Note: The combination of caramelized onions and nutty fontina reminds us of our favorite cheesy onion tarts. Store-bought kale chips add quick color and crunch. You will have more caramelized onions than you need for this recipe; they can be cooked, cooled and refrigerated for up to 2 weeks in advance. Bring to room temperature before using here. The topping recipe is from the Washington Post.

• 4 lb. white or yellow onions, halved and thinly sliced

• 1/4 c. water, or more as needed

• 2 tbsp. sherry vinegar

• 2 tsp. sugar, optional

• 1 portion Neapolitan-Style Pizza Dough (see recipe)

• Flour, for dusting

• 2 oz. Fontina cheese, cut into thin slices

• 1 oz. store-bought crispy kale chips

• Shredded Parmigiano-Reggiano cheese, optional

Directions

To make the caramelized onions, combine the onions and 1/4 cup water in a heavy-bottomed pot. Cover and cook over medium heat, stirring occasionally and scraping the pot to dislodge any bits, for 1 hour or until caramel golden in color. Sprinkle with the sherry vinegar and sugar, if using; reduce the heat to medium-low and cook for an additional 20 minutes or so, until deeply browned. Let cool.

At least 30 minutes before you bake the pizza, position a rack 4 to 6 inches from the broiler element; preheat the oven to its highest numbered temperature setting. Have your toppings ready to go.

Place the portion of dough on a well-floured surface, then sprinkle more flour on the dough itself. Starting in the center, work the dough into a small disk by pushing your fingers flat into the dough, leaving the edges untouched. Flip over the disk and continue until you have shaped it to about 8 inches in diameter.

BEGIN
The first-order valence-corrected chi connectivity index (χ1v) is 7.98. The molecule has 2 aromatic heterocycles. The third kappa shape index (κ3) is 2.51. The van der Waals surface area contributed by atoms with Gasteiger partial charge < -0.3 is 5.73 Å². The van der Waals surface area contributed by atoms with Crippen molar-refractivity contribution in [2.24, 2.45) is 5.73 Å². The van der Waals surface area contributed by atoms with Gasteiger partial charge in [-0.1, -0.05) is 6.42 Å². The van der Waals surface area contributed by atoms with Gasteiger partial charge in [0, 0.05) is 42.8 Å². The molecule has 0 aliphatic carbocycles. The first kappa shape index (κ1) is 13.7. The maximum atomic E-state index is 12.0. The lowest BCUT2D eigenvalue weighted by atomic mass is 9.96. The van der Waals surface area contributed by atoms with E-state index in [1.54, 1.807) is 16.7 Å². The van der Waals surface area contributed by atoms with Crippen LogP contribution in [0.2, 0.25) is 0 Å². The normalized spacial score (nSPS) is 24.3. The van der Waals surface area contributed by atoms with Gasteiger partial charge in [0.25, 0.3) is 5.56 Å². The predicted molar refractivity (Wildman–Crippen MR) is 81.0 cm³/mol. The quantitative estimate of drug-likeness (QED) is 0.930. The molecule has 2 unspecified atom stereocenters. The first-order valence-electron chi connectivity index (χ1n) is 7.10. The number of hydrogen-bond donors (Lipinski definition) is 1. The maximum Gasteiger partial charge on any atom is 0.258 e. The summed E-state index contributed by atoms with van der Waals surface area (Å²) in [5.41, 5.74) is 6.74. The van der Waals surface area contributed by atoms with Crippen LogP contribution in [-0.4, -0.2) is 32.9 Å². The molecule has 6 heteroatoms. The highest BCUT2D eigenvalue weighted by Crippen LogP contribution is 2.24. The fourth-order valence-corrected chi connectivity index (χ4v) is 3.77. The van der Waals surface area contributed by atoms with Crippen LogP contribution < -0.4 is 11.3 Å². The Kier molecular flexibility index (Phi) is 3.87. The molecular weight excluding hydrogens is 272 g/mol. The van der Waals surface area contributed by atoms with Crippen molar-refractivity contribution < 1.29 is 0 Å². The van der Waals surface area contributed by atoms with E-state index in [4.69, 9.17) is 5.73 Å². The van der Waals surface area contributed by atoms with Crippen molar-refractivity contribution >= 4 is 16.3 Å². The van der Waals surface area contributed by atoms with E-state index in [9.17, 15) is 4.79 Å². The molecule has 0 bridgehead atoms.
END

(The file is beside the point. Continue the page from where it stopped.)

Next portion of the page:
Before you move on to stretching the dough, preheat a 12-inch cast-iron skillet on the stove top over medium heat for 3 to 5 minutes. Open the oven door for 10 seconds if you have an electric oven (this lets some heat escape to make sure the broiler will actually turn on even though the oven has reached its maximum temperature) and then turn on the broiler (to high, if you have a choice).

Drape the dough over the back of your hands and knuckles, being careful not to tear it. Gently rotate the dough, stretching it little by little until it is 10 inches in diameter. Carefully transfer the dough to the skillet, smoothing it into place with your hands or by sliding and shaking the skillet (use a folded towel or oven mitt since it will be very hot). Allow the dough to just start to cook and dry out on bottom (a minute or less; you’ll see it looking less wet and starting to puff).

Spread 1/2 cup of the caramelized onions evenly over the crust, leaving a 1/2- to 3/4-inch border around the edges. Cover with the slices of fontina.

Give the dough an additional 30 seconds to 1 minute to cook; this will help ensure the bottom of the crust will be crisped.

Use oven mitts to transfer the skillet to the oven. Broil the pizza for 3 to 4 minutes, rotating halfway through, until the crust looks puffed and browned. Pull it out just long enough to scatter the crispy kale chips over the pizza, then return it to the broiler for another 30 seconds or so.

Don’t walk away. A little charring on the crust or toppings is OK, but even a few seconds too much will burn the pizza. Remove the skillet from the oven, then use tongs to transfer the pizza to a wire rack to cool for a few minutes.

Transfer the pizza to a cutting board. Scatter with shredded Parmigiano-Reggiano cheese, if desired, then cut into slices and serve right away.

Nutrition information per each of 4 servings, using half the onions:

Calories 300 Fat 7 g Sodium 445 mg

Carbohydrates 50 g Saturated fat 3 g Added sugars 0 g

Protein 11 g Cholesterol 16 mg Dietary fiber 4 g